Kevin Pillar (OF, San Francisco Giants)—4-5, R, HR, 3 RBI. His total of 79 RBI is 20 more than his previous career high (which he set last season) and is tied or better than guys with more recognizable names like Starling Marte, Rhys Hoskins, Gleyber Torres, Paul Goldschmidt, Trevor Story, Betts, and Manny Machado. That means (a) he’s been pretty good and (b) that RBI are a limited fantasy player evaluation tool.
Tim Anderson (SS, Chicago White Sox)—3-5, 2 R, HR, 2B, 2 RBI. He’s hitting the ball considerably harder than he did last season (88.8 mph average exit velocity compared to 85.6 mph in 2018), and that combined with his elite sprint speed has given his batting average a considerable boost. His .393 BABIP is a bit too high (even for a guy with his wheels), but I think he can be a .280 hitter or better in 2020 and should easily get to 20 home runs and 20 steals with potential for more. He’s going to be a nice shortstop target in non-OBP formats next season.
Robinson Cano (2B, New York Mets)—3-3, 2 R, HR, 2 RBI, BB. His 9.5% swinging-strike rate is considerably higher than his career average and might suggest that at age 36, his bat speed is finally slowing down. That being said, he has multiple hits in five straight games and multiple runs scored in four of those five with just two strikeouts in his last 20 plate appearances. I’m very worried for 2020 but have no issue with riding him out in 2019.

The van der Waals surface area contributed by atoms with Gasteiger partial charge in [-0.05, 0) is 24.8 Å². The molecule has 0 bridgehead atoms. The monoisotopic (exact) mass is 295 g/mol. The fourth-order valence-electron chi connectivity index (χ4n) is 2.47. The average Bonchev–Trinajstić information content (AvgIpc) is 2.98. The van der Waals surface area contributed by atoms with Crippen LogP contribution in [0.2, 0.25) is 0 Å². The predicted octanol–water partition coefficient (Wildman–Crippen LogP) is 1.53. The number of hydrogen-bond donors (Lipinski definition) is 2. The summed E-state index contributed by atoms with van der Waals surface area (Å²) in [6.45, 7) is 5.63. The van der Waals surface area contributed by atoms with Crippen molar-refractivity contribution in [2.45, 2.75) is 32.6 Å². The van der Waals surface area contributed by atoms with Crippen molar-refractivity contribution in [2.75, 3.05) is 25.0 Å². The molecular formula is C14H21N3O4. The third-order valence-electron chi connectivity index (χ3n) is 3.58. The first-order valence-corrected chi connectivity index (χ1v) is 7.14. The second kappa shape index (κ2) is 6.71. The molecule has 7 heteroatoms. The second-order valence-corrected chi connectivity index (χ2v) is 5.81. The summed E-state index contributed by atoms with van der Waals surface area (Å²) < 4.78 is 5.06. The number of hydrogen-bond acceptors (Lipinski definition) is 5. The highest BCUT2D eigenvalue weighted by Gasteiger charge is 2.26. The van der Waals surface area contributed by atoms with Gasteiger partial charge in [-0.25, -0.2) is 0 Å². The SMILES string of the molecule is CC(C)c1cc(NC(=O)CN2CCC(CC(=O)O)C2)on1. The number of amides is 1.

Ketel Marte (2B/SS/OF, Arizona Diamondbacks)—3-4, R, HR, 4 RBI. And with that, he reaches the 30-home run mark. He’ll have 10 stolen bases and 100 runs scored when it’s all said and done as well, and at least 90 RBI. His ratios are fantastic, with a .328 batting average and .387 OBP. He’s probably the biggest breakout of the year (which I totally slept on for like a month-and-a-half) and will only be 26 when the 2020 season begins.
Oscar Mercado (OF, Cleveland Indians)—3-4, R, 2B, RBI, BB, SB. His .603 OPS since August 1 has been a major disappointment considering the big bats now hitting behind Mercado, but he’s flashed a bit of power and speed throughout his rookie campaign and is poised to be a very useful fantasy asset for years.
Joey Votto (1B, Cincinnati Reds)—3-4, 2 R, HR, 2B, 2 RBI. Well, at least his 14 home runs are better than the 12 he hit last season? Obviously the bigger concern is the .351 OBP, which is the lowest mark of his 13-year career.